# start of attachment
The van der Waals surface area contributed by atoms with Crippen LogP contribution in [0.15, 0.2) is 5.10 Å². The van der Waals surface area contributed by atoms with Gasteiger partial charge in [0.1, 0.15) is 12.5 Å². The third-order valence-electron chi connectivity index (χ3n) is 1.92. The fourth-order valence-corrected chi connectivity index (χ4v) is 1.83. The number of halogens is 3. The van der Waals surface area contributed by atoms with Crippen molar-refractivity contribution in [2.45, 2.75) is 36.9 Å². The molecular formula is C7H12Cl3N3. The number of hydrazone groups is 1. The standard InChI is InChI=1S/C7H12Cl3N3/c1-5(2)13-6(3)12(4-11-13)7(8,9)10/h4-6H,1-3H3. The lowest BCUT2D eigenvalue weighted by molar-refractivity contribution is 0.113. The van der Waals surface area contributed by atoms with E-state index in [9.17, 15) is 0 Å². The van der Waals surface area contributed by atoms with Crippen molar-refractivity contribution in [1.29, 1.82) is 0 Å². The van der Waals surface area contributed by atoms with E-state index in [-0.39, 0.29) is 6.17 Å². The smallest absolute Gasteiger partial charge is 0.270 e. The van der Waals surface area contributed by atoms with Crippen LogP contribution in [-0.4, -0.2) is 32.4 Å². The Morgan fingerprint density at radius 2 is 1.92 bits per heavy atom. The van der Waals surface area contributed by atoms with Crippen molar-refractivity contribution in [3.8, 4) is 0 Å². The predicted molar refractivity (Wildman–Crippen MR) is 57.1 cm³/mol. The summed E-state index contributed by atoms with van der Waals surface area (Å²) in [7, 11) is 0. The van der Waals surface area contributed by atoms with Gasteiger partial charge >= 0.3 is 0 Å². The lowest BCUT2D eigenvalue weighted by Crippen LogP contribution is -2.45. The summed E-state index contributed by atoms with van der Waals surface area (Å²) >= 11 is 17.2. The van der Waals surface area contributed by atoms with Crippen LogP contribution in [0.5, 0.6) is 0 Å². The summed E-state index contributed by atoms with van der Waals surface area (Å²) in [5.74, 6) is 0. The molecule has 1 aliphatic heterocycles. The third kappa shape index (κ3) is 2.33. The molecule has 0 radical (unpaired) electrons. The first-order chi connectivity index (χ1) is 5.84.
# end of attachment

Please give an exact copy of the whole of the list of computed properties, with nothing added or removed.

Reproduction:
The van der Waals surface area contributed by atoms with Crippen LogP contribution in [0.15, 0.2) is 5.10 Å². The van der Waals surface area contributed by atoms with Gasteiger partial charge in [0.1, 0.15) is 12.5 Å². The third-order valence-electron chi connectivity index (χ3n) is 1.92. The fourth-order valence-corrected chi connectivity index (χ4v) is 1.83. The number of halogens is 3. The van der Waals surface area contributed by atoms with Crippen molar-refractivity contribution in [2.45, 2.75) is 36.9 Å². The molecular formula is C7H12Cl3N3. The number of hydrazone groups is 1. The standard InChI is InChI=1S/C7H12Cl3N3/c1-5(2)13-6(3)12(4-11-13)7(8,9)10/h4-6H,1-3H3. The lowest BCUT2D eigenvalue weighted by molar-refractivity contribution is 0.113. The van der Waals surface area contributed by atoms with E-state index in [9.17, 15) is 0 Å². The van der Waals surface area contributed by atoms with Crippen molar-refractivity contribution in [1.29, 1.82) is 0 Å². The van der Waals surface area contributed by atoms with E-state index in [-0.39, 0.29) is 6.17 Å². The smallest absolute Gasteiger partial charge is 0.270 e. The van der Waals surface area contributed by atoms with Crippen LogP contribution in [-0.4, -0.2) is 32.4 Å². The Morgan fingerprint density at radius 2 is 1.92 bits per heavy atom. The van der Waals surface area contributed by atoms with Crippen molar-refractivity contribution in [3.8, 4) is 0 Å². The predicted molar refractivity (Wildman–Crippen MR) is 57.1 cm³/mol. The summed E-state index contributed by atoms with van der Waals surface area (Å²) in [7, 11) is 0. The van der Waals surface area contributed by atoms with Gasteiger partial charge >= 0.3 is 0 Å². The lowest BCUT2D eigenvalue weighted by Crippen LogP contribution is -2.45. The summed E-state index contributed by atoms with van der Waals surface area (Å²) >= 11 is 17.2. The van der Waals surface area contributed by atoms with Crippen LogP contribution in [0.5, 0.6) is 0 Å². The summed E-state index contributed by atoms with van der Waals surface area (Å²) in [5.74, 6) is 0. The molecule has 1 aliphatic heterocycles. The third kappa shape index (κ3) is 2.33. The molecule has 0 radical (unpaired) electrons. The first-order chi connectivity index (χ1) is 5.84.